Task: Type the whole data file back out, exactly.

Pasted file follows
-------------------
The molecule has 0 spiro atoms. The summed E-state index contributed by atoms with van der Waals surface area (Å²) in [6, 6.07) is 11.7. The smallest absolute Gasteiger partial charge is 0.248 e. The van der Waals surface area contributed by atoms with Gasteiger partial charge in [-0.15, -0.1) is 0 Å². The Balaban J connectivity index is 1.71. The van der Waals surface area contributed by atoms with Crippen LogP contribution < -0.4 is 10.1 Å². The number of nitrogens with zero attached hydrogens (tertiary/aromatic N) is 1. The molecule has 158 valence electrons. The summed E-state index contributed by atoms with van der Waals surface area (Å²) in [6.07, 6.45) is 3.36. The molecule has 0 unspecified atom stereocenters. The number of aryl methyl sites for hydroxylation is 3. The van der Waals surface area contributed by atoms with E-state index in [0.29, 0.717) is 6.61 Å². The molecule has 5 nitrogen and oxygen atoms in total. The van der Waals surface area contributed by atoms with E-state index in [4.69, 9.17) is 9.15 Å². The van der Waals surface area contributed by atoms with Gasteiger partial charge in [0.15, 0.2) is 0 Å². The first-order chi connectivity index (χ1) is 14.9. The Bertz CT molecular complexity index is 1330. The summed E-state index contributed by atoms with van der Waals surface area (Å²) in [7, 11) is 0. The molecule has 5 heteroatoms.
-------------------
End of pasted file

The molecule has 0 spiro atoms. The summed E-state index contributed by atoms with van der Waals surface area (Å²) in [6, 6.07) is 11.7. The smallest absolute Gasteiger partial charge is 0.248 e. The van der Waals surface area contributed by atoms with Gasteiger partial charge in [-0.15, -0.1) is 0 Å². The Balaban J connectivity index is 1.71. The van der Waals surface area contributed by atoms with Crippen LogP contribution < -0.4 is 10.1 Å². The number of nitrogens with zero attached hydrogens (tertiary/aromatic N) is 1. The molecule has 158 valence electrons. The summed E-state index contributed by atoms with van der Waals surface area (Å²) in [6.07, 6.45) is 3.36. The molecule has 0 unspecified atom stereocenters. The number of aryl methyl sites for hydroxylation is 3. The van der Waals surface area contributed by atoms with E-state index in [0.29, 0.717) is 6.61 Å². The molecule has 5 nitrogen and oxygen atoms in total. The van der Waals surface area contributed by atoms with E-state index in [4.69, 9.17) is 9.15 Å². The van der Waals surface area contributed by atoms with Gasteiger partial charge in [0.15, 0.2) is 0 Å². The first-order chi connectivity index (χ1) is 14.9. The Bertz CT molecular complexity index is 1330. The summed E-state index contributed by atoms with van der Waals surface area (Å²) in [7, 11) is 0. The molecule has 5 heteroatoms.